A nonlinear aspect of the El Niño—Southern Oscillation (ENSO)--its regulatory
effect on the background state (the climatological state)--is described. In particular, it is shown
that ENSO acts as a basin-scale heat “mixer” that prevents any significant increase from occurring
in the time-mean difference between the warm-pool SST (Tw) and the temperature of
the thermocline water (Tc). When this temperature contrast is forced to increase, the amplitude
of ENSO increases—El Niño becomes warmer and La Niña becomes colder. A stronger La
Niña event results in more heat transported to the subsurface of the western Pacific. A
stronger El Niño event then warms the eastern Pacific and cools the western Pacific. The
effect of a stronger La Niña event does not cancel the effect from a stronger El Niño event.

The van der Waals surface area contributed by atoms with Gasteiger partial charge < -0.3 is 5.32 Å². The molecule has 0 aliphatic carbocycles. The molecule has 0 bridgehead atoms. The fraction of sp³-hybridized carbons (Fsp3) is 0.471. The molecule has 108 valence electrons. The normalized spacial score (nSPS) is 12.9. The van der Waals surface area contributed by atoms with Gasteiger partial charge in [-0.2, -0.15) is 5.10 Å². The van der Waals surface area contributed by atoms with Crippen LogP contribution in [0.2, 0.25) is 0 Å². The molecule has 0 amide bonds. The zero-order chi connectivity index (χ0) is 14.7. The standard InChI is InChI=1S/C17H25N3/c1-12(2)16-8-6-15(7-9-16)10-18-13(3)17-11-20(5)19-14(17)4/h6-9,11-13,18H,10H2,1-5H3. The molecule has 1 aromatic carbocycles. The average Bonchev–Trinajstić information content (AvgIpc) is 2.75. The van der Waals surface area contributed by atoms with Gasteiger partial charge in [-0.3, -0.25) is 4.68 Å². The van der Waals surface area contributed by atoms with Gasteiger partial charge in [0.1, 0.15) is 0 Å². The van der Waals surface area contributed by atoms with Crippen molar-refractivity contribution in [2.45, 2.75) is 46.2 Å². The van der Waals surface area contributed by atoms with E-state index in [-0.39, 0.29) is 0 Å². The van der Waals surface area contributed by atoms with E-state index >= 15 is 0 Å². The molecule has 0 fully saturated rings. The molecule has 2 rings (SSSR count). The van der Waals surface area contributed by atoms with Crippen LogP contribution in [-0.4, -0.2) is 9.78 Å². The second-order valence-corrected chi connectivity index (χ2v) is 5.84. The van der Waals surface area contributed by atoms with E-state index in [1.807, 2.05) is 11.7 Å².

The long-term mean effect of ENSO—the recurrent occurrence of El Niño and La Niña
events--is to mix heat downward across the equatorial Pacific and prevent the time-mean
difference between Tw and Tc from exceeding a critical value.
The results have implications for several climatic issues and these implications are discussed.
In particular, it is noted that our existing paradigm to understand the response of ENSO to
global warming needs to be modified. It is emphasized that it is the tendency in the stability
forced by an increase in the greenhouse effect, not the actual changes in the time-mean climate,
that ENSO responds to. Changes in the latter—changes in the mean climate—are a
residual between the effect of the changes in the radiative forcing and the effect of the changes
in the ENSO behavior.